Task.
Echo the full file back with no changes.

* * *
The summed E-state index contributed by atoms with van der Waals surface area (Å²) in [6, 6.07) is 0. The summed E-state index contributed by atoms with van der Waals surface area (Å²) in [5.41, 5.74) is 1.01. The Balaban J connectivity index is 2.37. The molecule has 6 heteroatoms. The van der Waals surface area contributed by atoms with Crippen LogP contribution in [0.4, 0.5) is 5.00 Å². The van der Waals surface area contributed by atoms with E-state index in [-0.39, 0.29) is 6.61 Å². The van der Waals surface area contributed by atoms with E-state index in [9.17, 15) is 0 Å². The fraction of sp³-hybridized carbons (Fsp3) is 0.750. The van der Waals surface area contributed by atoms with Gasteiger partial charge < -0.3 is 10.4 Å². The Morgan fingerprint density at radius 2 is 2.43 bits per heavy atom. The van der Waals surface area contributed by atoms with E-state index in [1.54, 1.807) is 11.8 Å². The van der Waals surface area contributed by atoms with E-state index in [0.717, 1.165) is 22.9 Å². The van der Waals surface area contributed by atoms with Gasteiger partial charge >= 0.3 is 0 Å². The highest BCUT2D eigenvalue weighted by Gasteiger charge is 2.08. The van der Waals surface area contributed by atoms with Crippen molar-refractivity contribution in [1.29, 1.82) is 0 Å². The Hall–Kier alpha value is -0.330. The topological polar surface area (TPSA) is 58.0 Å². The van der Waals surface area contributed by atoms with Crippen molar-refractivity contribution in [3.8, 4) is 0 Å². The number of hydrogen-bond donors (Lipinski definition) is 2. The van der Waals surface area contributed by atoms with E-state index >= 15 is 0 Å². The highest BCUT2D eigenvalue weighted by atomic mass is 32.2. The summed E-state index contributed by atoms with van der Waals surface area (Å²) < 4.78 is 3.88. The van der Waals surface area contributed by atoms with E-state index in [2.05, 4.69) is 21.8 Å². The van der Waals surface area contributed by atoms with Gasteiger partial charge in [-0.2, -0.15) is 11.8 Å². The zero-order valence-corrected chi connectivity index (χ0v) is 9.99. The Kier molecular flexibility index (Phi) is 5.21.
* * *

The summed E-state index contributed by atoms with van der Waals surface area (Å²) in [6, 6.07) is 0. The summed E-state index contributed by atoms with van der Waals surface area (Å²) in [5.41, 5.74) is 1.01. The Balaban J connectivity index is 2.37. The molecule has 6 heteroatoms. The van der Waals surface area contributed by atoms with Crippen LogP contribution in [0.4, 0.5) is 5.00 Å². The van der Waals surface area contributed by atoms with E-state index in [-0.39, 0.29) is 6.61 Å². The van der Waals surface area contributed by atoms with E-state index in [9.17, 15) is 0 Å². The fraction of sp³-hybridized carbons (Fsp3) is 0.750. The van der Waals surface area contributed by atoms with Gasteiger partial charge < -0.3 is 10.4 Å². The Morgan fingerprint density at radius 2 is 2.43 bits per heavy atom. The van der Waals surface area contributed by atoms with E-state index in [1.54, 1.807) is 11.8 Å². The van der Waals surface area contributed by atoms with E-state index in [0.717, 1.165) is 22.9 Å². The van der Waals surface area contributed by atoms with Gasteiger partial charge >= 0.3 is 0 Å². The highest BCUT2D eigenvalue weighted by Gasteiger charge is 2.08. The van der Waals surface area contributed by atoms with Crippen molar-refractivity contribution in [1.29, 1.82) is 0 Å². The Hall–Kier alpha value is -0.330. The topological polar surface area (TPSA) is 58.0 Å². The van der Waals surface area contributed by atoms with Crippen molar-refractivity contribution in [3.8, 4) is 0 Å². The number of hydrogen-bond donors (Lipinski definition) is 2. The van der Waals surface area contributed by atoms with E-state index >= 15 is 0 Å². The highest BCUT2D eigenvalue weighted by atomic mass is 32.2. The summed E-state index contributed by atoms with van der Waals surface area (Å²) < 4.78 is 3.88. The van der Waals surface area contributed by atoms with E-state index in [2.05, 4.69) is 21.8 Å². The van der Waals surface area contributed by atoms with Gasteiger partial charge in [-0.2, -0.15) is 11.8 Å². The zero-order valence-corrected chi connectivity index (χ0v) is 9.99. The Kier molecular flexibility index (Phi) is 5.21.